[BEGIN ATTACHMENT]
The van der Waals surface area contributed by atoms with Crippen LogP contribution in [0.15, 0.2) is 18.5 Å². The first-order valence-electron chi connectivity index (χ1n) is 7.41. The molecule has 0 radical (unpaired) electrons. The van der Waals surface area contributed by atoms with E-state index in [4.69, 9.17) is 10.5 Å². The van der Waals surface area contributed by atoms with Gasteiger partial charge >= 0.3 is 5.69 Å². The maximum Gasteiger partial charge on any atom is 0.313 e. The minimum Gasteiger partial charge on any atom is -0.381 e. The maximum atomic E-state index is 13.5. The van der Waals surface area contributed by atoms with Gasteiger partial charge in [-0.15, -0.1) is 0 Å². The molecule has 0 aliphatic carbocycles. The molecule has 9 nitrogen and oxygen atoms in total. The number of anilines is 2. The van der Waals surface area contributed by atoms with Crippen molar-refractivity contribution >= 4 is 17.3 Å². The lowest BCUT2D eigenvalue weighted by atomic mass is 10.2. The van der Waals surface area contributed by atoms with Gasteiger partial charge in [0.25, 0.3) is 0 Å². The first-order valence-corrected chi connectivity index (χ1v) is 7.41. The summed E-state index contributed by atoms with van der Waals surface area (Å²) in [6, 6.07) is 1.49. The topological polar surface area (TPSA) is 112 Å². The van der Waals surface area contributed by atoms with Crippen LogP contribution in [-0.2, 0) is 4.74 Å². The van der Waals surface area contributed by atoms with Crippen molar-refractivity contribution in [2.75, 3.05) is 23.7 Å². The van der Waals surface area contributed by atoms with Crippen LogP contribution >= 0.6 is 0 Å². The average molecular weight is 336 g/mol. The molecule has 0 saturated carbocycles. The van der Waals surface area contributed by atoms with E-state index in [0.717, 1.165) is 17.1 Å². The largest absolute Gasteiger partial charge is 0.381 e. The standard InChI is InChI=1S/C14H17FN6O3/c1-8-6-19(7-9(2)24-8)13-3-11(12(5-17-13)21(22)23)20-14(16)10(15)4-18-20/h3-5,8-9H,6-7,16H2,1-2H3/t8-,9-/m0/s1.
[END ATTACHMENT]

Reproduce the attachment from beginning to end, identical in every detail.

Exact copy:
The van der Waals surface area contributed by atoms with Crippen LogP contribution in [0.15, 0.2) is 18.5 Å². The first-order valence-electron chi connectivity index (χ1n) is 7.41. The molecule has 0 radical (unpaired) electrons. The van der Waals surface area contributed by atoms with E-state index in [4.69, 9.17) is 10.5 Å². The van der Waals surface area contributed by atoms with Gasteiger partial charge >= 0.3 is 5.69 Å². The maximum Gasteiger partial charge on any atom is 0.313 e. The minimum Gasteiger partial charge on any atom is -0.381 e. The maximum atomic E-state index is 13.5. The van der Waals surface area contributed by atoms with Gasteiger partial charge in [-0.15, -0.1) is 0 Å². The molecule has 0 aliphatic carbocycles. The molecule has 9 nitrogen and oxygen atoms in total. The number of anilines is 2. The van der Waals surface area contributed by atoms with Crippen molar-refractivity contribution >= 4 is 17.3 Å². The lowest BCUT2D eigenvalue weighted by atomic mass is 10.2. The van der Waals surface area contributed by atoms with Gasteiger partial charge in [0.25, 0.3) is 0 Å². The first-order valence-corrected chi connectivity index (χ1v) is 7.41. The summed E-state index contributed by atoms with van der Waals surface area (Å²) in [6, 6.07) is 1.49. The topological polar surface area (TPSA) is 112 Å². The van der Waals surface area contributed by atoms with Crippen LogP contribution in [-0.2, 0) is 4.74 Å². The van der Waals surface area contributed by atoms with Crippen molar-refractivity contribution in [2.75, 3.05) is 23.7 Å². The van der Waals surface area contributed by atoms with Crippen LogP contribution >= 0.6 is 0 Å². The average molecular weight is 336 g/mol. The molecule has 0 saturated carbocycles. The van der Waals surface area contributed by atoms with E-state index in [0.717, 1.165) is 17.1 Å². The largest absolute Gasteiger partial charge is 0.381 e. The standard InChI is InChI=1S/C14H17FN6O3/c1-8-6-19(7-9(2)24-8)13-3-11(12(5-17-13)21(22)23)20-14(16)10(15)4-18-20/h3-5,8-9H,6-7,16H2,1-2H3/t8-,9-/m0/s1.